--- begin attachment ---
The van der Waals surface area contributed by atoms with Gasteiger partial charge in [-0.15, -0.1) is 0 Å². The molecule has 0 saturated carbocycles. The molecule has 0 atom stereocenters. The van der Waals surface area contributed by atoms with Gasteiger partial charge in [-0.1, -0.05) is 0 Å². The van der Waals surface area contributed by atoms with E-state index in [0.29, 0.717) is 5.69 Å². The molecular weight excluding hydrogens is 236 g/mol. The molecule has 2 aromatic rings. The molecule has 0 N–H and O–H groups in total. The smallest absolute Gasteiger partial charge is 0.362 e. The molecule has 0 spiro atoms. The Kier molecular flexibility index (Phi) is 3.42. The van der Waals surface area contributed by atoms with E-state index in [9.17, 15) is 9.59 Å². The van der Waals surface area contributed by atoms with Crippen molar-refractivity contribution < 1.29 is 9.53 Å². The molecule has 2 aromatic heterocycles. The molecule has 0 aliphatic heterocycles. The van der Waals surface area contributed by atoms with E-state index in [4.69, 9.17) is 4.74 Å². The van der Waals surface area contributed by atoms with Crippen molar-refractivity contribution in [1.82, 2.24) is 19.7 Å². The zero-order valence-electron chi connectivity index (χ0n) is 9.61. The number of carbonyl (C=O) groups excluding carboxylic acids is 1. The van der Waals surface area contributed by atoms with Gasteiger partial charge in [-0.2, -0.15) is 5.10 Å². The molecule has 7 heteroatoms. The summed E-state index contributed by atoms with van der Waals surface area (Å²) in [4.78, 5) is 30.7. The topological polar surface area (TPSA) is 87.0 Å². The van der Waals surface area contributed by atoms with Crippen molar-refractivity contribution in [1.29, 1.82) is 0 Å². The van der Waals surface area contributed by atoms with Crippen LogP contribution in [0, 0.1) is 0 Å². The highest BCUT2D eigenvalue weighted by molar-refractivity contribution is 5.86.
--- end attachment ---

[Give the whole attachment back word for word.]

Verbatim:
The van der Waals surface area contributed by atoms with Gasteiger partial charge in [-0.15, -0.1) is 0 Å². The molecule has 0 saturated carbocycles. The molecule has 0 atom stereocenters. The van der Waals surface area contributed by atoms with Gasteiger partial charge in [-0.1, -0.05) is 0 Å². The van der Waals surface area contributed by atoms with E-state index in [0.29, 0.717) is 5.69 Å². The molecular weight excluding hydrogens is 236 g/mol. The molecule has 2 aromatic rings. The molecule has 0 N–H and O–H groups in total. The smallest absolute Gasteiger partial charge is 0.362 e. The molecule has 0 spiro atoms. The Kier molecular flexibility index (Phi) is 3.42. The van der Waals surface area contributed by atoms with E-state index in [9.17, 15) is 9.59 Å². The van der Waals surface area contributed by atoms with Crippen molar-refractivity contribution < 1.29 is 9.53 Å². The molecule has 2 aromatic heterocycles. The molecule has 0 aliphatic heterocycles. The van der Waals surface area contributed by atoms with E-state index in [4.69, 9.17) is 4.74 Å². The van der Waals surface area contributed by atoms with Crippen molar-refractivity contribution in [1.82, 2.24) is 19.7 Å². The zero-order valence-electron chi connectivity index (χ0n) is 9.61. The number of carbonyl (C=O) groups excluding carboxylic acids is 1. The van der Waals surface area contributed by atoms with Gasteiger partial charge in [-0.2, -0.15) is 5.10 Å². The molecule has 7 heteroatoms. The summed E-state index contributed by atoms with van der Waals surface area (Å²) in [4.78, 5) is 30.7. The topological polar surface area (TPSA) is 87.0 Å². The van der Waals surface area contributed by atoms with Crippen molar-refractivity contribution in [1.29, 1.82) is 0 Å². The van der Waals surface area contributed by atoms with Crippen LogP contribution in [0, 0.1) is 0 Å². The highest BCUT2D eigenvalue weighted by molar-refractivity contribution is 5.86.